Staying Safe From Covid-19 While Traveling

By Alexandra Thompson
ablockton@lc.edu

On June 20, 2020, at 12:15 p.m., there were 2,215,618 total cases, and 119,055 total deaths from COVID-19 reported in the United States of America to the Center for Disease Control. These numbers are constantly changing and traveling increases your chances of being infected with COVID-19.

If you do not have symptoms you are still able to spread COVID-19 to other individuals. Staying home is the best way to protect yourself and others from getting infected because being within six feet of other human beings increases your chances of getting infected and infecting others.

You can spread COVID-19 to loved ones once you return home if you were to get infected while you were traveling.

In some local governments and states, there are restrictions for people who have recently traveled. Those individuals are ordered to stay home for fourteen days for self-quarantine.

Keeping you, your family and friends safe is the most important factor. This is a very deadly disease and the number of cases is rapidly climbing statistics charts daily. It is better to be safe than sorry while considering travel.

While some individuals have canceled traveling plans throughout the Summer season to stay home, there are others who already traveled before COVID-19 surfaced and began infecting people nationwide. Then there are those people who decided to travel instead of staying home even after the outbreak.

IF YOU TRAVEL

-Protect yourself and others during your trip:
-Clean your hands often.

-Wash your hands with soap and water at least 20 seconds, especially after you have been in a public place, after touching surfaces frequently touched by others, after blowing your nose, coughing, or sneezing and before touching your face or eating.

-If soap and water are not available, bring and use hand sanitizer that contains at least 60% alcohol. Cover all surfaces of your hands and rub your hands together until they feel dry.

-Avoid touching your eyes, nose, or mouth.

-Avoid close contact with others.
-Keep 6 feet of physical distance from others.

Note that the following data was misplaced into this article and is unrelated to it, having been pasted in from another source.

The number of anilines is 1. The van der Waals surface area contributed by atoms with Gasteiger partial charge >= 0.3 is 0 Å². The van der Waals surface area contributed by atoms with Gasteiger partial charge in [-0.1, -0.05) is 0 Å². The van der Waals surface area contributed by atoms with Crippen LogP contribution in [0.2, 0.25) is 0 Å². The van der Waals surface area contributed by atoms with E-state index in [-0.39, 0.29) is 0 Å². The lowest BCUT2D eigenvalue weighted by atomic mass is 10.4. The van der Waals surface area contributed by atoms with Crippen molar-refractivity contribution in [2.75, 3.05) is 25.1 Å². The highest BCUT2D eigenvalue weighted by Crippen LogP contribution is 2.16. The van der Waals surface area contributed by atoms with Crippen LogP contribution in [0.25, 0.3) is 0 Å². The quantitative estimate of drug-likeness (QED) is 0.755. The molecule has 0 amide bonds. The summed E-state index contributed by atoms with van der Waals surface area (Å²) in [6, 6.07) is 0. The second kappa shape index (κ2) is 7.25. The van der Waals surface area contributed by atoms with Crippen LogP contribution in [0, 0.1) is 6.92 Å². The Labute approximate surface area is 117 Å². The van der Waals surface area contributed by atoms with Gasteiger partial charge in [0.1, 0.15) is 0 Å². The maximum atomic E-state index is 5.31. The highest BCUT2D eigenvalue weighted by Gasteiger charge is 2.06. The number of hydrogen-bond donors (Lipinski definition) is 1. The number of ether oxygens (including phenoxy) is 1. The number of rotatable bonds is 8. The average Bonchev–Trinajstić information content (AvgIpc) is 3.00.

-Wear a face-covering cloth in public

-Cover coughs and sneezes.

-Pick up food at drive-throughs, curbside restaurant services, or stores.

-Air travel: Air travel requires spending time in security lines and airport terminals which can bring you in close contact with other people and frequently touched surfaces. Most viruses and other germs do not spread easily on flights because of how air circulates and is filtered on airplanes. However, social distancing is difficult on crowded flights, and you may have to sit near others (within 6 feet), sometimes for hours. This may increase your risk of exposure to the virus.

-Bus or train travel: Traveling on buses and trains for any length of time can involve sitting or standing within 6 feet of others.

-Car travel: Making stops along the way for gas, food, or bathroom breaks can put you and your traveling companions in close contact with other people and surfaces.

-RV travel: You may have to stop less often for food or bathroom breaks, but RV travel typically means staying at RV parks overnight and getting gas and supplies at other public places. These stops may put you and those with you in the RV in close contact with others.

State and Local Travel Restrictions. For up-to-date information and travel guidance, check the state or local health department where you are along your route, and at your planned destination. While you are traveling, it is possible a state or local government may put into place travel restrictions, such as stay at home or shelter in place orders, mandated quarantines upon arrival, or even state border closures. Plan to keep checking for updates as you travel

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